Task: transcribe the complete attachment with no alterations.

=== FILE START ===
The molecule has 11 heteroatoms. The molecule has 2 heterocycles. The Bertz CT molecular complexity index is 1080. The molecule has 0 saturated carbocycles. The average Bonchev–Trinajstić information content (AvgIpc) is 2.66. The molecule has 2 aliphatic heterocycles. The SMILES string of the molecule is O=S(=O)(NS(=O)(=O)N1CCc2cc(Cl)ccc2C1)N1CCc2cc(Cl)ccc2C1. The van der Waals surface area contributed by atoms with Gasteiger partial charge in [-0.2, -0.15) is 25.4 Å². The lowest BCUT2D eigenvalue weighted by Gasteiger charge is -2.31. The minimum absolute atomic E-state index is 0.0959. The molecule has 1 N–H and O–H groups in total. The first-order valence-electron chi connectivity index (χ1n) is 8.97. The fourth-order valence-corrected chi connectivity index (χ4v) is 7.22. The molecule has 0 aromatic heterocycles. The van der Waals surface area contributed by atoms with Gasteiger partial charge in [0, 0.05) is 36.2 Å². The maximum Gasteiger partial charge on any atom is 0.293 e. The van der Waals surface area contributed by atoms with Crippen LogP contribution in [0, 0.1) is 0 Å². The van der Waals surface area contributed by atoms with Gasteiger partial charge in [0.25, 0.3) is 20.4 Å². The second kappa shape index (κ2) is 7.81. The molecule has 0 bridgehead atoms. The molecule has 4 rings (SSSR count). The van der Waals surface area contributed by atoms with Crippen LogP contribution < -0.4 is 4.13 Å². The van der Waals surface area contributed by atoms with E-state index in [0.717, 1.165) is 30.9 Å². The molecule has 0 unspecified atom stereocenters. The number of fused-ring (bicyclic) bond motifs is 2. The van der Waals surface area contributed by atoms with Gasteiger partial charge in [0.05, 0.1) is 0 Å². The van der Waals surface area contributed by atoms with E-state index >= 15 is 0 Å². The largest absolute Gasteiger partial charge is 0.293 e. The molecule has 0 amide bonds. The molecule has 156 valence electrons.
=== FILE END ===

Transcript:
The molecule has 11 heteroatoms. The molecule has 2 heterocycles. The Bertz CT molecular complexity index is 1080. The molecule has 0 saturated carbocycles. The average Bonchev–Trinajstić information content (AvgIpc) is 2.66. The molecule has 2 aliphatic heterocycles. The SMILES string of the molecule is O=S(=O)(NS(=O)(=O)N1CCc2cc(Cl)ccc2C1)N1CCc2cc(Cl)ccc2C1. The van der Waals surface area contributed by atoms with Gasteiger partial charge in [-0.2, -0.15) is 25.4 Å². The lowest BCUT2D eigenvalue weighted by Gasteiger charge is -2.31. The minimum absolute atomic E-state index is 0.0959. The molecule has 1 N–H and O–H groups in total. The first-order valence-electron chi connectivity index (χ1n) is 8.97. The fourth-order valence-corrected chi connectivity index (χ4v) is 7.22. The molecule has 0 aromatic heterocycles. The van der Waals surface area contributed by atoms with Gasteiger partial charge in [0, 0.05) is 36.2 Å². The maximum Gasteiger partial charge on any atom is 0.293 e. The van der Waals surface area contributed by atoms with Crippen LogP contribution in [0, 0.1) is 0 Å². The van der Waals surface area contributed by atoms with Gasteiger partial charge in [0.25, 0.3) is 20.4 Å². The second kappa shape index (κ2) is 7.81. The molecule has 0 bridgehead atoms. The molecule has 4 rings (SSSR count). The van der Waals surface area contributed by atoms with Crippen LogP contribution < -0.4 is 4.13 Å². The van der Waals surface area contributed by atoms with E-state index in [0.717, 1.165) is 30.9 Å². The molecule has 0 unspecified atom stereocenters. The number of fused-ring (bicyclic) bond motifs is 2. The van der Waals surface area contributed by atoms with Gasteiger partial charge in [0.05, 0.1) is 0 Å². The van der Waals surface area contributed by atoms with E-state index >= 15 is 0 Å². The largest absolute Gasteiger partial charge is 0.293 e. The molecule has 0 amide bonds. The molecule has 156 valence electrons.